WHEN TO GO ORGANIC

There’s plenty of evidence that pesticides have a negative impact on our environment and our health (including hormone disruption, cancer and brain toxicity). Fortunately, organic produce, free of pesticides and herbicides, is now easy to find in most grocery stores and at local farmers markets.  It may be a bit pricier, however, but we think you and your family are worth the extra bucks and it is another way of loving your body! If you’re on a tight budget, buying exclusively organic foods might not be realistic. Thankfully, there’s a solution! According to the Environmental Working Group, you can reduce your pesticide exposure by nearly 80% (wow!) simply by choosing organic for the 12 fruits and vegetables that contain the highest levels of pesticides, based on their tests.  They call these “The Dirty Dozen” 

The more we choose organic foods and demand environmentally safe, organic farming practices, the more the food industry will have to listen and respond (and prices should come down too). Vote for change with your fork! 

Did you know that organic dried fruit does NOT contain sulphur/sulphides? Most dried fruits use sulfur/sulphur to artificially preserve their color. Organic dried fruit goes through a natural drying process and no additives, colours or preservatives are used. Sulphur Dioxide is often found in conventional dried fruit and has been known to cause problems with individuals who have asthma, especially children. Sulphur Dioxide is prohibited in all organic production with the exception of wine. All organic dried fruit darkens naturally over time on the exterior due to the lack of chemical preservatives. That darkening lets you know it’s truly organic. Don’t worry; this natural darkening has no effect on taste, flavor, or healthfulness.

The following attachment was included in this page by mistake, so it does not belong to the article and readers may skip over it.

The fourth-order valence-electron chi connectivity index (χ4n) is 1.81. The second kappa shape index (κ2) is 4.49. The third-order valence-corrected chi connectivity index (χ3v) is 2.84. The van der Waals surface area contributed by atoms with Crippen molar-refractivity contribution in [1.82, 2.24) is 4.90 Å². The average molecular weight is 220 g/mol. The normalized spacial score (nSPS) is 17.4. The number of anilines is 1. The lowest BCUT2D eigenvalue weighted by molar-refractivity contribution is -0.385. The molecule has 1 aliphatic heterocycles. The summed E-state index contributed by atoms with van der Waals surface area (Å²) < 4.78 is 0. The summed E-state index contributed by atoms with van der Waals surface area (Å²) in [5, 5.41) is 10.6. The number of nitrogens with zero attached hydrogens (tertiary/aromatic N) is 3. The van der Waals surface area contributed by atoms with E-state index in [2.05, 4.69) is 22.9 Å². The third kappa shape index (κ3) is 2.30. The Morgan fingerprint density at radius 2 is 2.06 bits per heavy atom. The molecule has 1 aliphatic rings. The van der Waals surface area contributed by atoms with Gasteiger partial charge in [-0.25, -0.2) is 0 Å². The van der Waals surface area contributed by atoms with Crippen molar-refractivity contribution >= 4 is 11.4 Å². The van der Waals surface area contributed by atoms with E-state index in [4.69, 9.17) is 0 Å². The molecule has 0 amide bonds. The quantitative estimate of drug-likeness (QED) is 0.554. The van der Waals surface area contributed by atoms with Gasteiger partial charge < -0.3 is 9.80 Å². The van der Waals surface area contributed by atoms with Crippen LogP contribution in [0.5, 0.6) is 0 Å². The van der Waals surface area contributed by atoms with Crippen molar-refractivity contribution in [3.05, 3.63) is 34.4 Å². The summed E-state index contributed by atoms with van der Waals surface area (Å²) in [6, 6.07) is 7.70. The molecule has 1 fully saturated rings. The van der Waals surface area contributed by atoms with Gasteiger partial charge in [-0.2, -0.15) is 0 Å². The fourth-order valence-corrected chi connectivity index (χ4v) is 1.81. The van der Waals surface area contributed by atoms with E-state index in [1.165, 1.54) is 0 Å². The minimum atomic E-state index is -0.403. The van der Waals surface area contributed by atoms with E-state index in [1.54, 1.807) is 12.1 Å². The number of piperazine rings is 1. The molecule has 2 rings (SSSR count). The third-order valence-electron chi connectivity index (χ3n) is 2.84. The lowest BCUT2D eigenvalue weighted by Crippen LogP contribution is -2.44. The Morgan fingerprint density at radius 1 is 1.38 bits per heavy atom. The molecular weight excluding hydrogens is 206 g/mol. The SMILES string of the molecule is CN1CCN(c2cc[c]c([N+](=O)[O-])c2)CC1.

The Dirty Dozen (in order of contamination)

Apples

Celery

Sweet bell peppers

Peaches

Strawberries

Nectarines

Grapes

Spinach

Lettuce

Cucumbers

Blueberries

Potatoes

The Clean 15 (in order of least contamination)

Onions

Sweet Corn

Pineapples

Avocado

Cabbage

Sweet peas

Asparagus

Mangoes

Eggplant

Kiwi

Cantaloupe

Sweet potatoes

Grapefruit

Watermelon

Mushrooms

 

Sources: Janet and Greta Podleski & The Environmental Working Group, madeinnature.com, Scott Butler